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Recognizing the Injustice Survivors Face

Too often, trafficking victims are arrested and convicted for criminal offenses directly related to their victimization. A 2016 National Survivor Network survey found that 91% of survivor respondents reported being arrested over the course of their trafficking. Many of these arrests were for prostitution, but not all. A survivor’s criminal record may also include drug possession, retail theft, criminal trespass, and more serious crimes like robbery or aggravated assault. Recognizing the coercion and duress that causes trafficking victims to engage in this criminal conduct, more than 40 states have adopted some sort of remedy to allow survivors to clear their records. In Pennsylvania, the remedy is called vacatur—and it allows for a complete erasure of any information associated with the arrest. Vacatur is limited in Pennsylvania, and in many other states, to certain enumerated offenses, generally low-level misdemeanors. The remedy is also limited to offenses prosecuted at the state level; there is currently no federal vacatur. There are, however, a pair of companion bills aimed at fixing this gap in federal law. On August 5, 2022, Representative Burgess Owens (R-UT) H.R.8672 in the House of Representatives while on November 17, 2022, Senator Kirsten Gillibrand (D-NY) introduced S.9. These identical bills, known as the Trafficking Survivors Relief Act, would create a federal vacatur remedy. The Trafficking Survivors Relief Act proposes several avenues of post-conviction relief, including:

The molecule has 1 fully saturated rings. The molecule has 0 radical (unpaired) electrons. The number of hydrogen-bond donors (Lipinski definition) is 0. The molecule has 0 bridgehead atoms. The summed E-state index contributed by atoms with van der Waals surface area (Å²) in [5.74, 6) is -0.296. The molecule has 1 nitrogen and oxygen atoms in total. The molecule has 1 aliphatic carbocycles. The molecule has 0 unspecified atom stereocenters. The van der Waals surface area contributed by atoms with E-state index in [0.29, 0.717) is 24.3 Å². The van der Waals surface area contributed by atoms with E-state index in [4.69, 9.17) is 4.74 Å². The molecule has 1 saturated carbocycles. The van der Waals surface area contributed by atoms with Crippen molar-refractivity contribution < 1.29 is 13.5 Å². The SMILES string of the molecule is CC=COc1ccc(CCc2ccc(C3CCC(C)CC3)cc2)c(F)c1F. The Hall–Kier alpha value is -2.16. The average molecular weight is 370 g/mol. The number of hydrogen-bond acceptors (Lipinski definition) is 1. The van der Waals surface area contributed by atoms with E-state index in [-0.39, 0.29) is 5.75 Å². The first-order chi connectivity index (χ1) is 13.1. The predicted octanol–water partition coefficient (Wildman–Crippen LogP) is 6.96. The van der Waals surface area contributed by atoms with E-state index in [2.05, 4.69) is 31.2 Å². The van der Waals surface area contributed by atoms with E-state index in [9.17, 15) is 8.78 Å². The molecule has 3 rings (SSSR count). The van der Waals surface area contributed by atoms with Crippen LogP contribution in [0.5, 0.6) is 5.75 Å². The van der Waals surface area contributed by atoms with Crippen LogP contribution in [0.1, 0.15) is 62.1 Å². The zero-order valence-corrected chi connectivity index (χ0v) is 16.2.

• Vacatur would be available for those convicted of certain non-violent crimes

  • Expungements would be available for those charged with, and not convicted of a federal offense

  • Incarcerated survivors who have been convicted of certain violent offenses directly related to their victimization may move to have the court consider the same factors in mitigation of their sentence and, if successful, have their sentence reduced.

For vacatur eligible offenses, the bill proposes a similar procedure as many states: survivors submit a petition, in writing, describing supporting evidence and including any documents that show they were a victim of trafficking at the time of the offense. There then may be a hearing for the judge to review the evidence and consider several factors including whether the offense “was a direct result of the movant having been a victim of trafficking.” The entire process would take place under seal, meaning that it is confidential and not available to the public. While pending is unclear whether the Trafficking Survivors Relief Act will become law, it is important to see our federal legislature recognizing the injustice survivors face. Having a pnding federal legislation may encourage states without a vacatur remedy to create one, and states with limited remedies to expand the protections. Shea M. Rhodes, Esquire Dawn's Place Board Member Director and Co-Founder of Villanova Law Institute to Address Commercial and Sexual Exploitation

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